Air Gunner reader Peter Yeats researches just how the wind affects our pellets
Air Gunner reader, Peter Yeats, shares his findings on how wind speed affects pellets
Dear Phill, Your comments on longrange hunting prompted me to write to you on this subject. I offer this information to illustrate my support for your views, and my new appreciation of just how little wind it takes to change a pellet’s POI ( Point Of Impact) dramatically. I fully endorse your comments about excessive range, because windage is an unpredictable variable and stable shooting from a bipod isn’t always available. Your comments prompted me to think more deeply about how a hunter, using a PCP, laser rangefinder and bipod, could make more precise assessments of windage, improving accuracy and understanding how gusts of wind MUST limit range significantly. If the difference between highest and lowest gusts lead to a windage variation of more than half the size of your target zone, then it doesn’t matter how brilliant you or your equipment are – you can’t be certain of hitting the kill zone and the shot can’t be taken humanely.
So, how can a shooter calculate/ estimate the windage as accurately as possible? The first realisation was that my estimation of wind speed is exactly that – an estimation, and little more than an educated guess. Following this conclusion, I used Hawke Chairgun software to calculate windage for various distances and wind speeds, to produce a quick reference graph to carry in the field. This shows that had there been only a 3kph side wind for a successful long shot at 65 yards, the required aiming point would have moved about 4cms, and I’d have missed the shot. I don’t know anyone who can estimate windage with a resolution of 3kph/2mph, so accuracy in knowing wind speed is critical, even to relatively short- range hunting shots. My next step was to purchase a pocket anemometer to measure wind speed, and then to compare its readings to all the other environmental indicators, before deciding on whether or not a shot should be taken. The last part of my calculations was to prepare a table showing windage for my scope, at my preferred magnifications of x6 and x12, in mils and half- mils, at various distances. These I also combined in my graph.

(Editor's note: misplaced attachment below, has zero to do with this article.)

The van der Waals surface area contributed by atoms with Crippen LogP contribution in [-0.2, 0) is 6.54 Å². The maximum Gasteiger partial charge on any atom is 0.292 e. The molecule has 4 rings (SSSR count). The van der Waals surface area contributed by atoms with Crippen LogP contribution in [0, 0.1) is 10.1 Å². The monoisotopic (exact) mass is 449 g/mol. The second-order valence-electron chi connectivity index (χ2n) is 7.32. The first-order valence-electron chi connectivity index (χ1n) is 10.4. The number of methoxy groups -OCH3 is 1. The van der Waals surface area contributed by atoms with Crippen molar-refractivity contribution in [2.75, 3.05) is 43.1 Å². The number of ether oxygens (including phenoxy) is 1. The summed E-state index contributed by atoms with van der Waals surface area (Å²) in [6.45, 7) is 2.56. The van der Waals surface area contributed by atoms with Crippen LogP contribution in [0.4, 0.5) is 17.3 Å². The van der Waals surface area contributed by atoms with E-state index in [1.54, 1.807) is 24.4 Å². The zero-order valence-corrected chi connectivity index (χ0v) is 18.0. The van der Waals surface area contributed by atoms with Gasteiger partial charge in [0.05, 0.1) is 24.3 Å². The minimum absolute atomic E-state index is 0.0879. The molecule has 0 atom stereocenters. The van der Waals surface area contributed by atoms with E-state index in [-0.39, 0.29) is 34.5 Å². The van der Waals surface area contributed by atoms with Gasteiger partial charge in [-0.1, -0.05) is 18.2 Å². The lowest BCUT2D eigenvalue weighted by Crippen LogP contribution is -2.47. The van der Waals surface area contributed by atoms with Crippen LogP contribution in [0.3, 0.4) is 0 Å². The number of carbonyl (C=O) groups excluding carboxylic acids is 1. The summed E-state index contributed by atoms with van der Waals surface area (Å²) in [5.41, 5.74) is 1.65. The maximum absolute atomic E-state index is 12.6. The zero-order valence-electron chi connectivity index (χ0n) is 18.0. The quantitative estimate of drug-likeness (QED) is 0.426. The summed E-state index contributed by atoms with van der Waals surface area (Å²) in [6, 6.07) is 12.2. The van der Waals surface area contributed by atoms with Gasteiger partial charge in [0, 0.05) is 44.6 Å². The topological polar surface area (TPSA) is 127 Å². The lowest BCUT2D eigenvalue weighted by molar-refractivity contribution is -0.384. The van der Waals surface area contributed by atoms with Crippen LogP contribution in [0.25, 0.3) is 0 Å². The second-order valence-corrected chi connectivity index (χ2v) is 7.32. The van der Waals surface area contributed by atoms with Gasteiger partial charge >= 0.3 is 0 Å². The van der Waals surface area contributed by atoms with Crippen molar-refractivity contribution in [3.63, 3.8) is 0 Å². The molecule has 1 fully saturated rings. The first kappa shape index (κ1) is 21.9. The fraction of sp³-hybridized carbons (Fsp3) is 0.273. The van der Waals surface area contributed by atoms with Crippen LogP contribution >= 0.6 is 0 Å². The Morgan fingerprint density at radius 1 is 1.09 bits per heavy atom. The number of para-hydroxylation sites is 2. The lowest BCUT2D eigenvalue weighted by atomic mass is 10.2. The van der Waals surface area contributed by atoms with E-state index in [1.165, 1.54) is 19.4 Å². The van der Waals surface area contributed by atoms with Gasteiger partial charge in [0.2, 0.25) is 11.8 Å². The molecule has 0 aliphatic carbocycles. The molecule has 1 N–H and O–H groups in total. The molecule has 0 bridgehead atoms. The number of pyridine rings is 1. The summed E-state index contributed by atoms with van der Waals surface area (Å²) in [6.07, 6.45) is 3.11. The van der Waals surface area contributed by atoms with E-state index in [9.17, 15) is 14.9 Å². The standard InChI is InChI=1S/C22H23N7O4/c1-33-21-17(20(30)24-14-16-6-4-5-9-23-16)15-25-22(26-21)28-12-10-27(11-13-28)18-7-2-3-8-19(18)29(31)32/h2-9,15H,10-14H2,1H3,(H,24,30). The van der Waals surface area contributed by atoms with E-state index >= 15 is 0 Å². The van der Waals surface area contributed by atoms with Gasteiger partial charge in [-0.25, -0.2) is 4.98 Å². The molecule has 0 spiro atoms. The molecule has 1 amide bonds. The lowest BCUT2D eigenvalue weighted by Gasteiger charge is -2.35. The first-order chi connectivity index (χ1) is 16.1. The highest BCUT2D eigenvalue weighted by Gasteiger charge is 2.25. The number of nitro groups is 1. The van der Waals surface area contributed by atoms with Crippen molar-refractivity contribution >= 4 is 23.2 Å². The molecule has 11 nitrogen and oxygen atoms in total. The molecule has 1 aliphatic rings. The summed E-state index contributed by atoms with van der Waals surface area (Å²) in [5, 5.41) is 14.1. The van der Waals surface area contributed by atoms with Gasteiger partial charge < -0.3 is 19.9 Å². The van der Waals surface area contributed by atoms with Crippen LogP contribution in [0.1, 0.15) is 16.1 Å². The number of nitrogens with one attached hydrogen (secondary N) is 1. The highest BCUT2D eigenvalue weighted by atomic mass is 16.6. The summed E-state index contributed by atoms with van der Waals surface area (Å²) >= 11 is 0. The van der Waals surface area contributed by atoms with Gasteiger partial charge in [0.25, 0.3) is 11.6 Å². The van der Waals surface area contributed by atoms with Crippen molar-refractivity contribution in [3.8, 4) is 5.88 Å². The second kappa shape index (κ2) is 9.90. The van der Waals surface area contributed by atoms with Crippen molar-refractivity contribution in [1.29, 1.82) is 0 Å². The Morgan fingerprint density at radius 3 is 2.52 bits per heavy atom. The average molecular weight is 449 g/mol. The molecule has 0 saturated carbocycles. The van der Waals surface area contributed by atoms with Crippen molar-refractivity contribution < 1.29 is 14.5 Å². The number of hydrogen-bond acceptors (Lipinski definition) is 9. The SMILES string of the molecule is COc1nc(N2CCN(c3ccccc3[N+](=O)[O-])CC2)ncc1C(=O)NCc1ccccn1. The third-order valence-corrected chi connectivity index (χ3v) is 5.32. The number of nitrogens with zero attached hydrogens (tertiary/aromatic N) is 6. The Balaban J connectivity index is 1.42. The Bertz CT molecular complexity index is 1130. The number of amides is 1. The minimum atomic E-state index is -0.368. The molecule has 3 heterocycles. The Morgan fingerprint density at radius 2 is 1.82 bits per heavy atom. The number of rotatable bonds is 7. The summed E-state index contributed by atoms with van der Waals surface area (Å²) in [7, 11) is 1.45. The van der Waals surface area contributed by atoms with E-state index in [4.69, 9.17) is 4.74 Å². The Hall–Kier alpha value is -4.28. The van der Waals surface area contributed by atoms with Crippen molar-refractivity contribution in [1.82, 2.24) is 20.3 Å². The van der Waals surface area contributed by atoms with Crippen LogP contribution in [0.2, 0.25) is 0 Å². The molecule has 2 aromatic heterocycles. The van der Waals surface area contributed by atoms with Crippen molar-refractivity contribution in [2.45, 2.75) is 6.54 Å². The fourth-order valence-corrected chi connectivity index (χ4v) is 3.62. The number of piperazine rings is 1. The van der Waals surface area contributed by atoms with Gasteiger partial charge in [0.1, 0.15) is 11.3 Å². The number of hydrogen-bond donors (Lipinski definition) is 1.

I have checked this out at my permission at 55 metres, and with a crosswind of 8kph; windage was 9cm or one mil- dot at x6 magnification; the target was a red onion about 4cms in diameter; my gun was rested and I fired eight shots. The aiming point was exactly the same for all eight shots; six were hits and two missed. The maths clearly are accurate and with more practice I know I’ll be able to shoot with greater accuracy and confidence in correcting for windage. Will this greater accuracy mean greater range in hunting? Definitely not. It will mean greater confidence out to 40 metres, that’s all.
These calculations are for my kit alone; a .22, running at 11.4 ft.lbs, shooting RWS Superfield (15.9grains, 0.031BC). I hope that the maths, the graph and explanations show that even doing all you can to adjust for windage,
with any significant wind speed, the margins for error beyond 40 metres mean that one- shot accuracy drops away very quickly indeed, ending any real certainty of humane long- range hunting. At distance, very small variations in wind speed greatly change point of impact.
The greatest limiting factor in longrange accuracy is windage, and that’s not a black art; it’s science. What science shows is that if there is the SLIGHTEST variation of wind from the assessment for the shot, beyond 45 metres the shot will miss the kill zone.
I believe I have looked at this issue objectively and carefully, to conclude that you are correct; it is not possible to take humane shots consistently at over 40 metres, at live quarry, in real- world hunting conditions, no matter how carefully you prepare for the shot.
Best regards, P. YEATS.
The editor responds:
I’m delighted that Peter went out and tested his equipment and theories in the real world so that he could see for himself exactly what goes on as our pellets fly down range. It’s clear to me that he applied himself very seriously to the challenge and has thought deeply about the subject. I disagree with him on just one point, and that is the size of his target. I think that a 4cm onion is too large because a rabbit’s brain is nearer 2cm, and a hit outside that vital area would wound and not kill cleanly. Having discussed this with Peter, he says that he agrees with my thinking on this, and it presents the question – of the six hits he observed from his eight shots in his test, how many more would have been misses on a 2cm target? It’s all well and good reading about a subject, but there’s no substitute for running tests yourself with your own rifle. In this way, you can be confident that what you’ve read is right – or deserves to be challenged, which is also important. By pooling all the knowledge and experience we have as an airgun shooting community, we can continue to learn and improve the sport.
ABOVE: Reader, Peter Yeats did the testing himself to find the real facts
LEFT: 4cm is too big a target to represent a rabbit’s brain. 2cm is closer
LEFT: Clever reticles are a help but not the answer
FAR LEFT: Your anemometer tells you the wind speed where you are now, not when your pellet is fired